“Have a great day, and make sure you smile — because you’re the best thing ever and it’s almost Friday.”
I try to remember those words of encouragement every day of the week.
A poetic sequence of words.
Composer: Aun Aqui
When the last breath
leaves me gasping for air
and my final step
finds me unprepared
When my beating heart
becomes very still
You’ll remember me
you’ll remember me
When the clock is running fast
but our hands are working slow
When we’re flying from the past
to a future we don’t know
When you’re looking
When you’re sleeping
When you don’t pick up the phone –
You’ll remember me
you’ll remember me.
When my final song
Is played for the world
And no one listens to it
or cares to hear more
When my last poem reads
“I’ll sooner die than bleed!”,
you’ll remember me.
You will remember me.
A short update, for the sake of continuity in chronicling
my 18+ life experience.
1. The GED test. It was shared previously that the college I applied to for admission (Jeff State) would not accept my nationally accredited diploma. Resultantly, in an effort to salvage my twelve years of hard labor — the long study nights, the early and nausea-stricken mornings, the stressful (and unneedful) graduation exams and the smelly bus trips — I agreed, begrudgingly, to take the GED test.. something I never anticipated having to do.
To me, it seemed condescending, humiliating, shameful, and embarrassing. To me – the honor roll student with a GPA of 3.96 and, perhaps, an ego that weighed a little too much – it was dehumanizing.
And it humbled me.
Stuff happens. The truth is, I’ve found a new kind of respect for high school drop-outs. I was driving, Tuesday morning around 6:45, somewhere on Acton Road. I sat in the turn lane for a minute, enjoying Coldplay, and when the light turned green, I veered to the left. Doing this, I passed a school bus, filled with a bunch of bored-looking, misery-stricken teenagers.
How many of them will graduate? I wondered.
Which parents are threatening (to subdue — pressuring)their kids to bring home straight A’s, or they won’t be allowed to go out this weekend?
Who is copying someone else’s homework right now?
Who has isolated themself into a corner, and is now staring outside of a window, wishing they could forward 4-8 years from today (like I used to)?
And the truth of the matter is, it sucks. Every young person is told that they can be whatever they want to be — that “what the human mind can conceive, it can achieve..” that they should chase their dreams, think big — think OUTSIDE of the box — and pursue the fame, fortune, and “happiness” that they crave – that is rightly, inalienably, theirs.
The truth is? Most of those kids aren’t going anywhere dreamlike or phantasmal. How do I know that? Because a man with a master’s degree is working inside of a gas station. A lady with a bachelor’s degree in highschool education is working at Panera. A girl with a degree in marketing is stuck in an hourly position, and gigantic herds of plucky graduates are flooding the job market to be hired for positions that just aren’t available. By the way, those aren’t fictitious situations; I know these people.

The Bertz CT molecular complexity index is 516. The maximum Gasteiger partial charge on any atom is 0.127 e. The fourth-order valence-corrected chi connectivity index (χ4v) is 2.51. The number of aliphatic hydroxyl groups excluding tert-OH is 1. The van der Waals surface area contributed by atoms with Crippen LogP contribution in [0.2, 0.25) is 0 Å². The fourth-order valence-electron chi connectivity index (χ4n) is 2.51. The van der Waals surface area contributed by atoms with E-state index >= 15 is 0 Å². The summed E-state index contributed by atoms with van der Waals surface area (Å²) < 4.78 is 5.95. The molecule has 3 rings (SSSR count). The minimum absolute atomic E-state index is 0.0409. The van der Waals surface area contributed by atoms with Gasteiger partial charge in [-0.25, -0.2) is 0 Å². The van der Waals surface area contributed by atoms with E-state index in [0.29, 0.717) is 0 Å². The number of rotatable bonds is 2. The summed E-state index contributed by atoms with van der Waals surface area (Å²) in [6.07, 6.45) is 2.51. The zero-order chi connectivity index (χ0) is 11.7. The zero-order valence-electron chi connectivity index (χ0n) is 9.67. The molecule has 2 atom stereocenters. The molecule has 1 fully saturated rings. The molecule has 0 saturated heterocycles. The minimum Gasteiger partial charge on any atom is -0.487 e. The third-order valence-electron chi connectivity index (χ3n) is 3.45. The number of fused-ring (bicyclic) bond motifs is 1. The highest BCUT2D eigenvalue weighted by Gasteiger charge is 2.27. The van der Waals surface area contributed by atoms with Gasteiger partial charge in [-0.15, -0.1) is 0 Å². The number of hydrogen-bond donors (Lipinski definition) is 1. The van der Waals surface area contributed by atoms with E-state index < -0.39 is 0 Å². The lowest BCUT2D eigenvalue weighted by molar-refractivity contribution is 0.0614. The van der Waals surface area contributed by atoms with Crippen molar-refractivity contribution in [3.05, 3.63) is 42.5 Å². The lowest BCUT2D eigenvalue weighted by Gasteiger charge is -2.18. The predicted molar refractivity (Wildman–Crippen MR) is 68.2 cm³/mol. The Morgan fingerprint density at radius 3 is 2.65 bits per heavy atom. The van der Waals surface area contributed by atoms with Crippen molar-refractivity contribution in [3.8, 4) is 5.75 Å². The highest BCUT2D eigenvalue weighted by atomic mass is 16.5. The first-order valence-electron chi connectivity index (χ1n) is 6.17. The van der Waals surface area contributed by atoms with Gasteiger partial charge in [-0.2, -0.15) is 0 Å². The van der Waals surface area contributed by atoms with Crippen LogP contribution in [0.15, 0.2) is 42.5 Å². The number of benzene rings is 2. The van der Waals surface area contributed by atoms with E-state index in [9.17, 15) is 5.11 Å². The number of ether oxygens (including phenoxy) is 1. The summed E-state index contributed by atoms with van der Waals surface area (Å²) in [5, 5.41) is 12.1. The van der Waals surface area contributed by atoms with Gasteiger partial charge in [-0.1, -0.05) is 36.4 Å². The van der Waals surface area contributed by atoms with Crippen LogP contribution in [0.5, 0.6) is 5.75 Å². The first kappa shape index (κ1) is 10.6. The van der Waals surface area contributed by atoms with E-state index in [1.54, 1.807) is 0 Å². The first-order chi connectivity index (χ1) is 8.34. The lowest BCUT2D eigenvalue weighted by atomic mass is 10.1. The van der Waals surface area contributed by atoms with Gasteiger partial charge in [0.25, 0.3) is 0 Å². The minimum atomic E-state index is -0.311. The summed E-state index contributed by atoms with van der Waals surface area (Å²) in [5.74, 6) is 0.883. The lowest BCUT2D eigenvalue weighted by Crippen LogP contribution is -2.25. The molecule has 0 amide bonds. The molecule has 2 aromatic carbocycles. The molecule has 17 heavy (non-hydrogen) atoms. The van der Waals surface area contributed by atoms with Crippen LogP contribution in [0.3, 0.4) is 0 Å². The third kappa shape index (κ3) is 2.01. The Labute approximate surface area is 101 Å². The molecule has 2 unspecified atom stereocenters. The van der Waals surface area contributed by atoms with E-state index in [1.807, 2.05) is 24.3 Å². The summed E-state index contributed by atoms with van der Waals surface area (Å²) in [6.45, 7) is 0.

Maybe the drop-outs are the smart ones?
“I’m not Miss Super Intellectual like she is.. why waste my time when, if it boils down to it, one job is available and it’s me applying against fifty girls like her?”
“My calling is music. Finishing high school and getting a degree isn’t going to get me on stage.”
“I love art. How is throwing a hundred thousand dollars away, in a period of 4-6 years, for a stupid piece of paper, going to further my dream?”
Yeah, high school is free.. but what’s the point of finishing high school when there are no plans for, no ambition to go to, no REASON to pursue, college? Maybe that is what they are thinking.. maybe that is the insight, the wisdom (could we call it that?), that enlightens them, guides them, and causes them to make the rash and awful decision we all look down on.
Regardless, I wanted my GED, because I want to go to college.. because although I feel my “callings” (or, natural talents, likings and preferences) are music and writing, I’ve thought it through and I’m okay with just doing what it takes to live, so that in the 45 minutes of free time I stumble upon in a week, I can stop what I’m doing, remember who I am, and just maybe produce something a little individual and meaningful.
So I took the test.
During the drive to the college, I had envisioned, in my mind, a warm professor – standing at the front of the class and smiling as he acknowledged each person in the room. He would hand each test out gently, as if his soft demeanor could somehow give the correct answers to the problems that would perplex us. I had imagined him asking each student, including myself, how fully they had prepared — whether or not they felt ready — and how they were doing that bright, sunshiny morning. I had conjectured that my reply would be,”I ate a good breakfast, said a prayer, listened to some Coldplay on the way here, and I’m ready.” It wouldn’t be necessary to mention the hours of study spent in a 600 page preparation book, or the scores of note cards written thoughtfully and carefully looked over the night before. The nausea I had experienced that morning, and the restlessness the night before. No; I would simply and positively declare, “And I’m ready.”
No. It was NOTHING like that.
As soon as the clock struck 7:30 – I mean, before the little “second” hand had made it’s way to 7:30 and 5 seconds – he had locked the door, posted the DO NOT ENTER: TESTING IN PROGRESS SIGN (a sign so familiar to me, after 12 years of being held in similar academic hostage situations), and turned to us with a quick step. He barked out the orders, the rules, the threats — all the mandatory, repetitive crap he didn’t even bother to cover up that he hated. We could all tell.
The test was to be self-paced, and this was good news. My mind works quickly and the thought of being stuck, needlessly, in a cold, blank, white room for hours longer than it would require for me to finish the test, had been a disappointment. So, I set my mind to finishing as quickly as possible and putting the whole thing behind me. Once I stepped foot outside the door, I wouldn’t have to endure the awful anticipation and nervous jitteriness that had captivated my mind and energies for so long. All that would remain would be walking to my mailbox, 3-5 weeks from then, and opening the secret little envelope with the long-awaited for results.